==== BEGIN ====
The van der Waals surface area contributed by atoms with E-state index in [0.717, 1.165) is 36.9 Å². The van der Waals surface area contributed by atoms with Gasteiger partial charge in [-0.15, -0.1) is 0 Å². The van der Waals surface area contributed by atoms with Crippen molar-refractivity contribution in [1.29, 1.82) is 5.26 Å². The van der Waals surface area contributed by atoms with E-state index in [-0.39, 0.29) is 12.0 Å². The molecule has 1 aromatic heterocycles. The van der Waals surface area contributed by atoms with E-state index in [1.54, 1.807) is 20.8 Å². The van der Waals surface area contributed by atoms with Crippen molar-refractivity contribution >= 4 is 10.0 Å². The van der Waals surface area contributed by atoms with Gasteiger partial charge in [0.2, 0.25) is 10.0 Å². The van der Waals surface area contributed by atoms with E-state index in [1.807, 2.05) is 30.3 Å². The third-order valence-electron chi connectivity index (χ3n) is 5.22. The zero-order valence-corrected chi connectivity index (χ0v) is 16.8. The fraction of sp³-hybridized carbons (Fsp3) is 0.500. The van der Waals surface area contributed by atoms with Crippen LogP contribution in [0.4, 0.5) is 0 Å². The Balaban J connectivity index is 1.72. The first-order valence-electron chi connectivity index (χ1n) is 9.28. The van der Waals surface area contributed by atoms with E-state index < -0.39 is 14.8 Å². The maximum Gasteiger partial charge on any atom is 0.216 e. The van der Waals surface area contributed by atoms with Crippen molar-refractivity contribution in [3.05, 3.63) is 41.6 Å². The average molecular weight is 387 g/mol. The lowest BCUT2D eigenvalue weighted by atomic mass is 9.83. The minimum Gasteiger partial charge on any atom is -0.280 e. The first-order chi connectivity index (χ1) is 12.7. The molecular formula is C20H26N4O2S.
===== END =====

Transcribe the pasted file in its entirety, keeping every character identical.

The van der Waals surface area contributed by atoms with E-state index in [0.717, 1.165) is 36.9 Å². The van der Waals surface area contributed by atoms with Gasteiger partial charge in [-0.15, -0.1) is 0 Å². The van der Waals surface area contributed by atoms with Crippen molar-refractivity contribution in [1.29, 1.82) is 5.26 Å². The van der Waals surface area contributed by atoms with E-state index in [-0.39, 0.29) is 12.0 Å². The molecule has 1 aromatic heterocycles. The van der Waals surface area contributed by atoms with E-state index in [1.54, 1.807) is 20.8 Å². The van der Waals surface area contributed by atoms with Crippen molar-refractivity contribution >= 4 is 10.0 Å². The van der Waals surface area contributed by atoms with Gasteiger partial charge in [0.2, 0.25) is 10.0 Å². The van der Waals surface area contributed by atoms with E-state index in [1.807, 2.05) is 30.3 Å². The third-order valence-electron chi connectivity index (χ3n) is 5.22. The zero-order valence-corrected chi connectivity index (χ0v) is 16.8. The fraction of sp³-hybridized carbons (Fsp3) is 0.500. The van der Waals surface area contributed by atoms with Crippen LogP contribution in [0.4, 0.5) is 0 Å². The Balaban J connectivity index is 1.72. The first-order valence-electron chi connectivity index (χ1n) is 9.28. The van der Waals surface area contributed by atoms with E-state index < -0.39 is 14.8 Å². The maximum Gasteiger partial charge on any atom is 0.216 e. The van der Waals surface area contributed by atoms with Crippen molar-refractivity contribution in [3.05, 3.63) is 41.6 Å². The average molecular weight is 387 g/mol. The lowest BCUT2D eigenvalue weighted by atomic mass is 9.83. The minimum Gasteiger partial charge on any atom is -0.280 e. The first-order chi connectivity index (χ1) is 12.7. The molecular formula is C20H26N4O2S.